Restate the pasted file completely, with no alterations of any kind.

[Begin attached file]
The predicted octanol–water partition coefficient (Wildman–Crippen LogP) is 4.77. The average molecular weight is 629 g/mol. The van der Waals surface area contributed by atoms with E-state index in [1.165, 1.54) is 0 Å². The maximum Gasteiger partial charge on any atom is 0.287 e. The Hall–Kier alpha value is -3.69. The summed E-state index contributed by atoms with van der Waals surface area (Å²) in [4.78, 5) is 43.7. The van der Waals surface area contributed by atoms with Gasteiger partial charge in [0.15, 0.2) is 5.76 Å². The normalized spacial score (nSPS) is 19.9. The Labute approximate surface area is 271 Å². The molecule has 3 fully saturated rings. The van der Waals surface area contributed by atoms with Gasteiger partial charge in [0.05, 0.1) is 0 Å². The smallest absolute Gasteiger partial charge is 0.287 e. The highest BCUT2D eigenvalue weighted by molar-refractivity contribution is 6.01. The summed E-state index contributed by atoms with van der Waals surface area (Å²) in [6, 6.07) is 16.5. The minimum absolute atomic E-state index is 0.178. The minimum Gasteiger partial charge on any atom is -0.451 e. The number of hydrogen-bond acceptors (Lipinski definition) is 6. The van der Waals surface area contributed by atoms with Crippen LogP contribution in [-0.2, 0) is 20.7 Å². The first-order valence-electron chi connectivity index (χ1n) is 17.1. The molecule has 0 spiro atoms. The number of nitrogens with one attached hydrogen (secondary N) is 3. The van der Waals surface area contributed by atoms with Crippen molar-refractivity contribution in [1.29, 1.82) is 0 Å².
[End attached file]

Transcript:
The predicted octanol–water partition coefficient (Wildman–Crippen LogP) is 4.77. The average molecular weight is 629 g/mol. The van der Waals surface area contributed by atoms with E-state index in [1.165, 1.54) is 0 Å². The maximum Gasteiger partial charge on any atom is 0.287 e. The Hall–Kier alpha value is -3.69. The summed E-state index contributed by atoms with van der Waals surface area (Å²) in [4.78, 5) is 43.7. The van der Waals surface area contributed by atoms with Gasteiger partial charge in [0.15, 0.2) is 5.76 Å². The normalized spacial score (nSPS) is 19.9. The Labute approximate surface area is 271 Å². The molecule has 3 fully saturated rings. The van der Waals surface area contributed by atoms with Gasteiger partial charge in [0.05, 0.1) is 0 Å². The smallest absolute Gasteiger partial charge is 0.287 e. The highest BCUT2D eigenvalue weighted by molar-refractivity contribution is 6.01. The summed E-state index contributed by atoms with van der Waals surface area (Å²) in [6, 6.07) is 16.5. The minimum absolute atomic E-state index is 0.178. The minimum Gasteiger partial charge on any atom is -0.451 e. The number of hydrogen-bond acceptors (Lipinski definition) is 6. The van der Waals surface area contributed by atoms with Crippen LogP contribution in [-0.2, 0) is 20.7 Å². The first-order valence-electron chi connectivity index (χ1n) is 17.1. The molecule has 0 spiro atoms. The number of nitrogens with one attached hydrogen (secondary N) is 3. The van der Waals surface area contributed by atoms with Crippen molar-refractivity contribution in [1.29, 1.82) is 0 Å².